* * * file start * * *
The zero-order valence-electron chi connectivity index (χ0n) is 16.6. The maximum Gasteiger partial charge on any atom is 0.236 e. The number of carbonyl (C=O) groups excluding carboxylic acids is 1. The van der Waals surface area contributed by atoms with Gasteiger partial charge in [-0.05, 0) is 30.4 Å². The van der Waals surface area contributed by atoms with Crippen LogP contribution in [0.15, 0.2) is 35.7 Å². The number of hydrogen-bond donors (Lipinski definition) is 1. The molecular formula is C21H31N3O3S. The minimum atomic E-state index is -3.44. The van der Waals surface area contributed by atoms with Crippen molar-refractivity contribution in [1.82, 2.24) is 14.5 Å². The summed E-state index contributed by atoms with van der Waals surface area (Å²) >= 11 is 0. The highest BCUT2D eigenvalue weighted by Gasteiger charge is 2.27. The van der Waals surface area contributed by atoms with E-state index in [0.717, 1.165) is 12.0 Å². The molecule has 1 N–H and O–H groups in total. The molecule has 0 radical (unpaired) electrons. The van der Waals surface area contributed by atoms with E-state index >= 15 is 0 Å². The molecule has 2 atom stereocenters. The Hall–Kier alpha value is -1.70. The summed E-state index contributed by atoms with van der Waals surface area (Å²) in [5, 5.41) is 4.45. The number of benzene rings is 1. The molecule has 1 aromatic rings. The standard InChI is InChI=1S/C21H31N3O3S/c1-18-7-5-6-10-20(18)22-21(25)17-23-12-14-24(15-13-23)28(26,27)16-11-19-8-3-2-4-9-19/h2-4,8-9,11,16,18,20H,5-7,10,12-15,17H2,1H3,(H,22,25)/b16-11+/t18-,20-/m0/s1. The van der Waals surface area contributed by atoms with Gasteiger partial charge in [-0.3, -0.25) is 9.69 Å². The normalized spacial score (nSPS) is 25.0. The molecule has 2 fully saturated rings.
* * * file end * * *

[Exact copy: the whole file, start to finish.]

The zero-order valence-electron chi connectivity index (χ0n) is 16.6. The maximum Gasteiger partial charge on any atom is 0.236 e. The number of carbonyl (C=O) groups excluding carboxylic acids is 1. The van der Waals surface area contributed by atoms with Gasteiger partial charge in [-0.05, 0) is 30.4 Å². The van der Waals surface area contributed by atoms with Crippen LogP contribution in [0.15, 0.2) is 35.7 Å². The number of hydrogen-bond donors (Lipinski definition) is 1. The molecular formula is C21H31N3O3S. The minimum atomic E-state index is -3.44. The van der Waals surface area contributed by atoms with Crippen molar-refractivity contribution in [1.82, 2.24) is 14.5 Å². The summed E-state index contributed by atoms with van der Waals surface area (Å²) >= 11 is 0. The highest BCUT2D eigenvalue weighted by Gasteiger charge is 2.27. The van der Waals surface area contributed by atoms with E-state index in [0.717, 1.165) is 12.0 Å². The molecule has 1 N–H and O–H groups in total. The molecule has 0 radical (unpaired) electrons. The van der Waals surface area contributed by atoms with E-state index >= 15 is 0 Å². The molecule has 2 atom stereocenters. The Hall–Kier alpha value is -1.70. The summed E-state index contributed by atoms with van der Waals surface area (Å²) in [5, 5.41) is 4.45. The number of benzene rings is 1. The molecule has 1 aromatic rings. The standard InChI is InChI=1S/C21H31N3O3S/c1-18-7-5-6-10-20(18)22-21(25)17-23-12-14-24(15-13-23)28(26,27)16-11-19-8-3-2-4-9-19/h2-4,8-9,11,16,18,20H,5-7,10,12-15,17H2,1H3,(H,22,25)/b16-11+/t18-,20-/m0/s1. The van der Waals surface area contributed by atoms with Gasteiger partial charge in [-0.3, -0.25) is 9.69 Å². The normalized spacial score (nSPS) is 25.0. The molecule has 2 fully saturated rings.